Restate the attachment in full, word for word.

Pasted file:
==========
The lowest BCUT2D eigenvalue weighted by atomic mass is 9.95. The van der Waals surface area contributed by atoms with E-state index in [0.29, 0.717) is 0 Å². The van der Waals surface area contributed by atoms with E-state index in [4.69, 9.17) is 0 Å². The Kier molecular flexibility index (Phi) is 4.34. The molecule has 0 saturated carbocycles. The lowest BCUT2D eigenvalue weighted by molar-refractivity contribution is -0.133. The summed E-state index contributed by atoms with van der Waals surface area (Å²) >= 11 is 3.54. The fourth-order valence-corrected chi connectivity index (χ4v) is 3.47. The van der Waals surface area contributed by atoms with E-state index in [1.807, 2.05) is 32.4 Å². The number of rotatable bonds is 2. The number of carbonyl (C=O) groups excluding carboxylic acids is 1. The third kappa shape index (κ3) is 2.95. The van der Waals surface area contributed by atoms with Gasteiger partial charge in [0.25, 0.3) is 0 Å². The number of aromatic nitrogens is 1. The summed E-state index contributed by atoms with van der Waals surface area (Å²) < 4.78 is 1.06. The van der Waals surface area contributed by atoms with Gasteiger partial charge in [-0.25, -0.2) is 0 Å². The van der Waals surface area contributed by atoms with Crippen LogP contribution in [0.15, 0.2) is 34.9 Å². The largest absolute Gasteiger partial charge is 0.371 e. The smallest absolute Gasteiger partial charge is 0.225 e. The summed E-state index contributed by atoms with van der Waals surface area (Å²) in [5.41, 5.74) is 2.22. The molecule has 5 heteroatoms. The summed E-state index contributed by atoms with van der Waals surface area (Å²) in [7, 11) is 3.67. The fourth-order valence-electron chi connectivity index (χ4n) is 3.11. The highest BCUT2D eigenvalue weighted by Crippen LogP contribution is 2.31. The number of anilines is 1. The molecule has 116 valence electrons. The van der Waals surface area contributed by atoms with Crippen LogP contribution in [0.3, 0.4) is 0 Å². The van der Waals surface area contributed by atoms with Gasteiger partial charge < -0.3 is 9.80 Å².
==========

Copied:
The lowest BCUT2D eigenvalue weighted by atomic mass is 9.95. The van der Waals surface area contributed by atoms with E-state index in [0.29, 0.717) is 0 Å². The van der Waals surface area contributed by atoms with E-state index in [4.69, 9.17) is 0 Å². The Kier molecular flexibility index (Phi) is 4.34. The molecule has 0 saturated carbocycles. The lowest BCUT2D eigenvalue weighted by molar-refractivity contribution is -0.133. The summed E-state index contributed by atoms with van der Waals surface area (Å²) >= 11 is 3.54. The fourth-order valence-corrected chi connectivity index (χ4v) is 3.47. The van der Waals surface area contributed by atoms with E-state index in [1.807, 2.05) is 32.4 Å². The number of rotatable bonds is 2. The number of carbonyl (C=O) groups excluding carboxylic acids is 1. The third kappa shape index (κ3) is 2.95. The van der Waals surface area contributed by atoms with Gasteiger partial charge in [0.25, 0.3) is 0 Å². The number of aromatic nitrogens is 1. The summed E-state index contributed by atoms with van der Waals surface area (Å²) < 4.78 is 1.06. The van der Waals surface area contributed by atoms with Gasteiger partial charge in [-0.25, -0.2) is 0 Å². The van der Waals surface area contributed by atoms with Crippen LogP contribution in [0.15, 0.2) is 34.9 Å². The largest absolute Gasteiger partial charge is 0.371 e. The smallest absolute Gasteiger partial charge is 0.225 e. The summed E-state index contributed by atoms with van der Waals surface area (Å²) in [5.41, 5.74) is 2.22. The molecule has 5 heteroatoms. The summed E-state index contributed by atoms with van der Waals surface area (Å²) in [7, 11) is 3.67. The fourth-order valence-electron chi connectivity index (χ4n) is 3.11. The highest BCUT2D eigenvalue weighted by Crippen LogP contribution is 2.31. The number of anilines is 1. The molecule has 116 valence electrons. The van der Waals surface area contributed by atoms with Crippen LogP contribution in [0.3, 0.4) is 0 Å². The van der Waals surface area contributed by atoms with Gasteiger partial charge < -0.3 is 9.80 Å².